ACTA has 70 full and associate members, and those networks represent more than 10,000 people who fall under the ACTA membership umbrella. Inviting and involving all of them in the activities of ACTA is a continuing priority for the organisation and we welcome suggestions on how to reach out and make contact with all the people in your networks. We will be writing directly to ask Members to cascade information about how individuals can sign up to receive the ACTA newsletter; receive information about courses, webinars, and other events; and join ACTA as an individual member.

ACTA wants to engage better with the sector and ensure the sector knows about the resources and education events that are being produced from ACTA Reference Groups as part of the Activity Plan. ACTA representatives are available to present on ACTA work at any annual scientific meetings held by member organisations. Please feel free to contact us and invite us to attend.

Future activities

ACTA will be seeking ongoing funding to enable the organisation in order to focus on strengthening and supporting Clinical Trials Networks, Clinical Quality Registries and Clinical Trial Coordinating Centres, and not have to expend energy on its own survival.

A number of suggestions came from Members at the Advisory Council including approaching health services to join ACTA, as that’s where a high number of clinician-researchers reside.

Embedded and inclusive trials are a priority of ACTA, as part of our better health through best evidence vision. In order to produce the most accurate results from a clinical trial, trials need to reflect the general population. One way to achieve that inclusivity is through tele-trials. They offer a medium for regional and rural communities to participate in clinical trials remotely—removing the barriers of participation for these groups. It was agreed that this is certainly an area of interest for ACTA ’s members and ACTA will look to incorporate tele-trials into our remit.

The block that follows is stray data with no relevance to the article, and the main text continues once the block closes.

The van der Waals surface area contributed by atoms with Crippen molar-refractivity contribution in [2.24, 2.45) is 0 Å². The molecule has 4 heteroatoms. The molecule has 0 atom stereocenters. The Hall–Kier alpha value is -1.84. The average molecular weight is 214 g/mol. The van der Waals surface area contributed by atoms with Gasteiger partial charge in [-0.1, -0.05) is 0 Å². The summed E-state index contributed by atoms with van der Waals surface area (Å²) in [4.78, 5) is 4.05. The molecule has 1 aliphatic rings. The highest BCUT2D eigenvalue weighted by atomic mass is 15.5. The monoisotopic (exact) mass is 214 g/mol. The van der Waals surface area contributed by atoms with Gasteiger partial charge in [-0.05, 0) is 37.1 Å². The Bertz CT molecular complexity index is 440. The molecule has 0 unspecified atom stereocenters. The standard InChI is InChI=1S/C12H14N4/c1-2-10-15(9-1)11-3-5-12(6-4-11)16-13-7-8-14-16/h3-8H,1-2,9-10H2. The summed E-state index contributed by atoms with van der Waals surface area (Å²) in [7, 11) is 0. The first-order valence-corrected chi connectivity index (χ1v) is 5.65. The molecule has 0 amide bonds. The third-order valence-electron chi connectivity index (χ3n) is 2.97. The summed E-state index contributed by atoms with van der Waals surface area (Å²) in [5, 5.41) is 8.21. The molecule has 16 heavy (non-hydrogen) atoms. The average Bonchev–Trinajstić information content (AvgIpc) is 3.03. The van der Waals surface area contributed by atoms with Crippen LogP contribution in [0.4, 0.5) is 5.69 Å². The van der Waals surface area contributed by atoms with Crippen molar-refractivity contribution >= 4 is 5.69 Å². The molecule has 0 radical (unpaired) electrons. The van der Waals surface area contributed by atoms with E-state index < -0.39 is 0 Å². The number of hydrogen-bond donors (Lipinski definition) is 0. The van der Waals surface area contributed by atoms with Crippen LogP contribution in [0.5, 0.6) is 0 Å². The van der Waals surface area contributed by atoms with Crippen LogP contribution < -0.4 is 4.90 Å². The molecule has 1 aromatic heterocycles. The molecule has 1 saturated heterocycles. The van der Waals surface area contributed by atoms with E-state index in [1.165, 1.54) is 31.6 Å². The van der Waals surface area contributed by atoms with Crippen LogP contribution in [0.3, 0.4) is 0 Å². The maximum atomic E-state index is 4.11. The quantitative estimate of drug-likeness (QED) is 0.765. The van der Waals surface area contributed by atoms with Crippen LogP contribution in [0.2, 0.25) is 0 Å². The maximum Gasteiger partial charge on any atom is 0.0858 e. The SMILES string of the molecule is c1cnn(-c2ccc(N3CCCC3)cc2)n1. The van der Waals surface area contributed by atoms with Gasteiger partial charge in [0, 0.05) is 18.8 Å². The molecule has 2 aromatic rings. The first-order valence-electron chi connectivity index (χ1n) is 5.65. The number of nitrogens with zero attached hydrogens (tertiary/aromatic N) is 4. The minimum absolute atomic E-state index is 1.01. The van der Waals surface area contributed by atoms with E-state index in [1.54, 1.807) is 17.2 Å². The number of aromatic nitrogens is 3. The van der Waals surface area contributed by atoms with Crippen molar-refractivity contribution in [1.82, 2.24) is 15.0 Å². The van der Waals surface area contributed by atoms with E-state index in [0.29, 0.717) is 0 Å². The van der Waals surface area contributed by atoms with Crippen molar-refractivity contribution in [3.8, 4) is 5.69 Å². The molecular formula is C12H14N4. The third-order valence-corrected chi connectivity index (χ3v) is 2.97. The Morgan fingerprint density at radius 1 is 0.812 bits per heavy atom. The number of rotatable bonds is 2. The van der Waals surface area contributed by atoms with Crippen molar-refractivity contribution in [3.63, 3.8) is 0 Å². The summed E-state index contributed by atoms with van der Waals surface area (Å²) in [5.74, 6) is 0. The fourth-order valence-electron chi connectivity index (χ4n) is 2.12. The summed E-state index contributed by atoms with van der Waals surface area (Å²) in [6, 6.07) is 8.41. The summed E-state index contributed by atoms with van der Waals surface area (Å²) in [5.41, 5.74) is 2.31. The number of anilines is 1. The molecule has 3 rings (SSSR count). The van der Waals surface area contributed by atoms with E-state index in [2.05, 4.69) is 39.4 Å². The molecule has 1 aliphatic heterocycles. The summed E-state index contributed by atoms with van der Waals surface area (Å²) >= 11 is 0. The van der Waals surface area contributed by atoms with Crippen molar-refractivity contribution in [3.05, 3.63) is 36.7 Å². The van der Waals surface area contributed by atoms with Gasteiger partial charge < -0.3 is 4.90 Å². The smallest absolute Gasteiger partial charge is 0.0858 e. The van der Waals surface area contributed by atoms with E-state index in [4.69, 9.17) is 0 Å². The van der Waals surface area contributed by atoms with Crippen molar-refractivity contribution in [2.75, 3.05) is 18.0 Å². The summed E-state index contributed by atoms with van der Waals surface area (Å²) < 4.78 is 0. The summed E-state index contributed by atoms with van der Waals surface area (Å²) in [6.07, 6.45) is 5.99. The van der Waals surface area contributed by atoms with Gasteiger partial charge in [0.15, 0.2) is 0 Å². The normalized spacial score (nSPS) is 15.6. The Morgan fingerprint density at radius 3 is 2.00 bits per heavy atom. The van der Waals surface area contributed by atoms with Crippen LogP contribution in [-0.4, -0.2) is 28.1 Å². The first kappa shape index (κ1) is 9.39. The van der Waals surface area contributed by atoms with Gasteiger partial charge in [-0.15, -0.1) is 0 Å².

Future activities for ACTA to consider included expanding its focus on the registries sector. While it was noted that ACTA had undertaken limited work in the registries sector to date, ACTA will submit to the recently opened Australian Commission on Safety and Quality in Health Care (ACSQHC) consultation on registries. ACTA’s submission will include that registries collect observational data that contributes to quality healthcare and provide the background for clinical trial questions.

Although ACTA doesn’t currently act as a recruitment network for clinical trials, it was identified that this may be a consideration for the future.

Future meetings

We thank everyone who was able to attend this meeting. After feedback, ACTA will commit to ensuring that its next Advisory Council Meeting will be held with more notice for our members.

If you would like to contact us about the meeting, or with any ideas you have, please send us an email at